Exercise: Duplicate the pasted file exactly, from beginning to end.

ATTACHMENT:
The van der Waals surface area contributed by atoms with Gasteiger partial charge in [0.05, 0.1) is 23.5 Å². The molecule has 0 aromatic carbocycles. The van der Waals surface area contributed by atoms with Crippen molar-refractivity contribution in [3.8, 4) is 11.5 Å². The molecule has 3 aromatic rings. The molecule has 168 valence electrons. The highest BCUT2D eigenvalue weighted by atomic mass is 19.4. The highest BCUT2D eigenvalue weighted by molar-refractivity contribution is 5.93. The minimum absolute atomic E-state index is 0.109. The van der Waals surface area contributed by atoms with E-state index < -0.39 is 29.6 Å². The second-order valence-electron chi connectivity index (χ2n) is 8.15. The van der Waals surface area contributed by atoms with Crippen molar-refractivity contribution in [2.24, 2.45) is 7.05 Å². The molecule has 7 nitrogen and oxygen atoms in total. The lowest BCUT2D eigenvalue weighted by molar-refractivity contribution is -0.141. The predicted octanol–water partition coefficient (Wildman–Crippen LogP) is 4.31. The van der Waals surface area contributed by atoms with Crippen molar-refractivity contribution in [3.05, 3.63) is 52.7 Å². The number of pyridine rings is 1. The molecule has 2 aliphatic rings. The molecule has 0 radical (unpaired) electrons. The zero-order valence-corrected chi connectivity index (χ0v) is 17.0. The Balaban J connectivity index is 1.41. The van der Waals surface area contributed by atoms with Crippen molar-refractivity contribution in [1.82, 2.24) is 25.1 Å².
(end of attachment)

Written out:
The van der Waals surface area contributed by atoms with Gasteiger partial charge in [0.05, 0.1) is 23.5 Å². The molecule has 0 aromatic carbocycles. The van der Waals surface area contributed by atoms with Crippen molar-refractivity contribution in [3.8, 4) is 11.5 Å². The molecule has 3 aromatic rings. The molecule has 168 valence electrons. The highest BCUT2D eigenvalue weighted by atomic mass is 19.4. The highest BCUT2D eigenvalue weighted by molar-refractivity contribution is 5.93. The minimum absolute atomic E-state index is 0.109. The van der Waals surface area contributed by atoms with E-state index < -0.39 is 29.6 Å². The second-order valence-electron chi connectivity index (χ2n) is 8.15. The van der Waals surface area contributed by atoms with Crippen molar-refractivity contribution in [2.24, 2.45) is 7.05 Å². The molecule has 7 nitrogen and oxygen atoms in total. The lowest BCUT2D eigenvalue weighted by molar-refractivity contribution is -0.141. The predicted octanol–water partition coefficient (Wildman–Crippen LogP) is 4.31. The van der Waals surface area contributed by atoms with Crippen molar-refractivity contribution in [3.05, 3.63) is 52.7 Å². The number of pyridine rings is 1. The molecule has 2 aliphatic rings. The molecule has 0 radical (unpaired) electrons. The zero-order valence-corrected chi connectivity index (χ0v) is 17.0. The Balaban J connectivity index is 1.41. The van der Waals surface area contributed by atoms with Crippen molar-refractivity contribution in [1.82, 2.24) is 25.1 Å².